I bet you’ll never guess. I’ve got what I think is a pretty practical view on the death penalty – or lack there of such a penalty – when it comes to murder sentencing. Although I do not have (thank God) a family member or friend who has been affected by a capital felony case, my view is that it would be fine to get rid of the death penalty… with a few caveats.
Rick Green over at the Hartford Courant online posted part of Gov. M. Jodi Rell’s letter to Secretary of State Susan Bysiewicz where she vetoes HB 6578, An Act Concerning the Penalty for a Capital Felony..
There is no doubt that the death penalty is a deterrent to those who contemplate such monstrous acts. The statistics supporting this fact, however, are not easily tabulated. How do we count the person who considered the consequences of the crime and walked away? We cannot, but we know that this occurs. We have a responsibility to act to prevent these heinous crimes and to ensure that criminals will not harm again.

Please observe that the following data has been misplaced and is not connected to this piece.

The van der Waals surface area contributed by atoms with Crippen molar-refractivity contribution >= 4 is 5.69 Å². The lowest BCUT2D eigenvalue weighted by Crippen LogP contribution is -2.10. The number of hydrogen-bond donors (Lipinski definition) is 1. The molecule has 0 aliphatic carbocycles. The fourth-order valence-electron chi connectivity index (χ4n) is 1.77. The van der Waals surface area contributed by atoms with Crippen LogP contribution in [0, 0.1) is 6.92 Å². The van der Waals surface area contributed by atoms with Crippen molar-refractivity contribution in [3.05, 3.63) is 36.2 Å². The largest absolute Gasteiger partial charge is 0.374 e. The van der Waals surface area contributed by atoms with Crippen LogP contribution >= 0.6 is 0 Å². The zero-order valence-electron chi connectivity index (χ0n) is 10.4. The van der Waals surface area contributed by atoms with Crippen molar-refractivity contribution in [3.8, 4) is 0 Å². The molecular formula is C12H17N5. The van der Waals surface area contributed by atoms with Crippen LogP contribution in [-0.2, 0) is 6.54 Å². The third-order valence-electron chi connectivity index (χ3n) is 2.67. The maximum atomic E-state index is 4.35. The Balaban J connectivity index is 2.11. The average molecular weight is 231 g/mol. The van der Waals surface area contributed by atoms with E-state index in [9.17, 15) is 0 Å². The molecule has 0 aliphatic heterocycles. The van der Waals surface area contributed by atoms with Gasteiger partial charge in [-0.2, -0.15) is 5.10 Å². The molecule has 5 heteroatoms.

Since Rell did not provide any statistics, Green provided a link to the Death Penalty Information Center post comparing the murder rates of death penalty and non-death penalty states. The statistics “show” that states without the death penalty have lower murder rates.
Come on now… it’s not plausible to think a criminal would commit capital felony murder specifically because they were in a death penalty state, or elect not to commit murder since the penalty was only life in prison.
Rell was right on the money when she stated you can not measure crimes that did not happen due to sentencing guidelines that scared criminals straight. This also applies to crimes that were not committed by criminals in a specific area due to a higher percentage of citizens trained and carrying a concealed pistol.
There are many other factors to consider, and since I don’t what to re-phrase my comment on Green’s CT Confidential post, here it is, with my emphasis of my own comment in bold.